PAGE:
A few people still actually live and ply their trades there, though I’m sure there are lots of rules and regulations that come with historic preservation.
Last year, me and my wife traveled to Fukuoka, the island of Kyushu’s biggest metropolis, for our second anniversary. This time around, we found cheap fare to Kumamoto. Coincidentally also in Kyushu, Kumamoto is another of its most populous cities, south from Fukuoka, far less maritime in character and located further inland.
Downtown Kumamoto. If it looks deserted, that’s only because it was early in the morning.
Everyone comes out at night.
This could partially be because Kumamoto is growing and prosperous, with a proportion of young people above the national average. It could also be because Kyushu people just really like to party- Fukuoka had a pretty kickin’ night scene as well.
Kumamoto has lots of distinctive local cuisine too, including horse meat (both roast and raw!), roast chicken (Kyushu locales tend to pride themselves on their chicken), and spicy mustard lotus roots. Kumamoto ramen isn’t nearly as famous as Fukuoka’s Hakata ramen, but it’s a really tasty variation featuring a more Chinese-style blend of spiced oil.
The city has been growing in nationwide stature and popularity, but its sights and historical locations are not necessarily that well known.
There had been smaller forts in the area since 1467, but Kumamoto Castle (and thus to a large extent, the town) in its current iteration was built late in the 16th century by Kato Kiyomasa, a ruthless and renowned general of warlord Toyotomi Hideyoshi. The castle design was celebrated for the extent and toughness of its fortifications.
Last year, I was unprepared for how cold Fukuoka was. This year’s winter, however, was (and still is) bizarrely warm. The unseasonable climate caused the autumn leaves to hang on weeks after they usually fall.
The Kato family built the castle, but the Tokugawa Shogunate soon gave the domain to the Hosokawas, a much older and more aristocratic family known as patrons of the arts.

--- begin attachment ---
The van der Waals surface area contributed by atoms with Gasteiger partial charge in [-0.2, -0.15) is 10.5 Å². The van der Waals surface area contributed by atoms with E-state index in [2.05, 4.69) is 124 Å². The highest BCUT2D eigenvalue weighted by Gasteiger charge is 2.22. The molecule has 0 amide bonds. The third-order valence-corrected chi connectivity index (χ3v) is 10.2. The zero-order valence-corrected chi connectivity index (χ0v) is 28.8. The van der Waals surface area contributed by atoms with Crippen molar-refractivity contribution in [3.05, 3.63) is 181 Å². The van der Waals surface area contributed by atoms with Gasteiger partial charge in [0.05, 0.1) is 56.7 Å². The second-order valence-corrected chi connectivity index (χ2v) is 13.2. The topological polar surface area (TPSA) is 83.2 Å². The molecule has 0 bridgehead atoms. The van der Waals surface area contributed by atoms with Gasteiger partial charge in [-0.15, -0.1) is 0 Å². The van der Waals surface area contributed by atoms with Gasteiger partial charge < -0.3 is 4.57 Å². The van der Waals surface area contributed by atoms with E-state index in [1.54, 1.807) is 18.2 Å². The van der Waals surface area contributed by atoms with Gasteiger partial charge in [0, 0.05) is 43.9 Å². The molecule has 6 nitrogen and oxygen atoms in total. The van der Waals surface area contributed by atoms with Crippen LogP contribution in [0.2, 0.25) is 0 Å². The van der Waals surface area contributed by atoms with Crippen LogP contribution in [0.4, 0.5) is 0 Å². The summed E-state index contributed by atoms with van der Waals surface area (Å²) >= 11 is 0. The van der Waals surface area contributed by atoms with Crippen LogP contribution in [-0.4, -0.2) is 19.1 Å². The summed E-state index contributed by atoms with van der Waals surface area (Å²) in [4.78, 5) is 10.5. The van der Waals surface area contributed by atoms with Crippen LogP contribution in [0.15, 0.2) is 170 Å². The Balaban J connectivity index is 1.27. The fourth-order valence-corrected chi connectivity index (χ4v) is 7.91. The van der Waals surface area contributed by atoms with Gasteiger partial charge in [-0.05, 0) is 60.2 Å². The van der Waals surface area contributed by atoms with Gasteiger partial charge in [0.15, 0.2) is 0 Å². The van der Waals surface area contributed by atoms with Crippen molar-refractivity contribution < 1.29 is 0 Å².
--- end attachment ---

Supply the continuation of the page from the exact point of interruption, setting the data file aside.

The throne room has been painstakingly rebuilt, using historical texts and drawings to recreate the paintings. Note the classic features of throne room architecture, visible at other sites as well: the offset dais for the lord, the staggered shelves to the side, and the square panels for housing bodyguards.
The tale is a unique part of Kumamoto’s history, and a pivotal chapter in the emergence of modern Japan. The 1868 Meiji Restoration brought about the abdication of the Tokugawa Shoguns, the end of their feudal system, and the installation of a constitutional monarchy. The support of the samurai of Satsuma Domain, further south of Kumamoto in Kagoshima, had been instrumental. However, the end of the feudal system effectively meant the samurai had put themselves out of work. The new Meiji government took a very dim view of Japan’s feudal era, as evidenced by their demolition or intentional neglect of most of the historic old castles, symbols of the old order. The samurai were forbidden from carrying their swords, lost the rice stipend that constituted their salaries, and were replaced with a more European-style police force and standing army.
Thus the 1870s saw the emergence of a community of unemployed warriors, feeling betrayed and abandoned with practically nothing to lose.
Saigo Takamori, a Satsuma samurai who was influential in the Restoration, went on to become a respected core member of the new government. The samurai cause was very close to his heart, and he quickly became disaffected with Meiji policies. One of the major reasons for the rebellion against the Shogunate was its conciliatory treatment of the Western powers, who the dissidents believed were barbarians who needed to be kicked out of Japan. Instead, the new Meiji government not only continued to maintain relationships with foreign powers, but modeled its institutions after European ones, and emphatically promoted the Westernization of Japanese customs like clothing and hairstyles. Saigo was also extremely hawkish and lobbied for an invasion of Korea. The government’s rejection of his proposal was the final straw that caused him to resign and return to Kagoshima.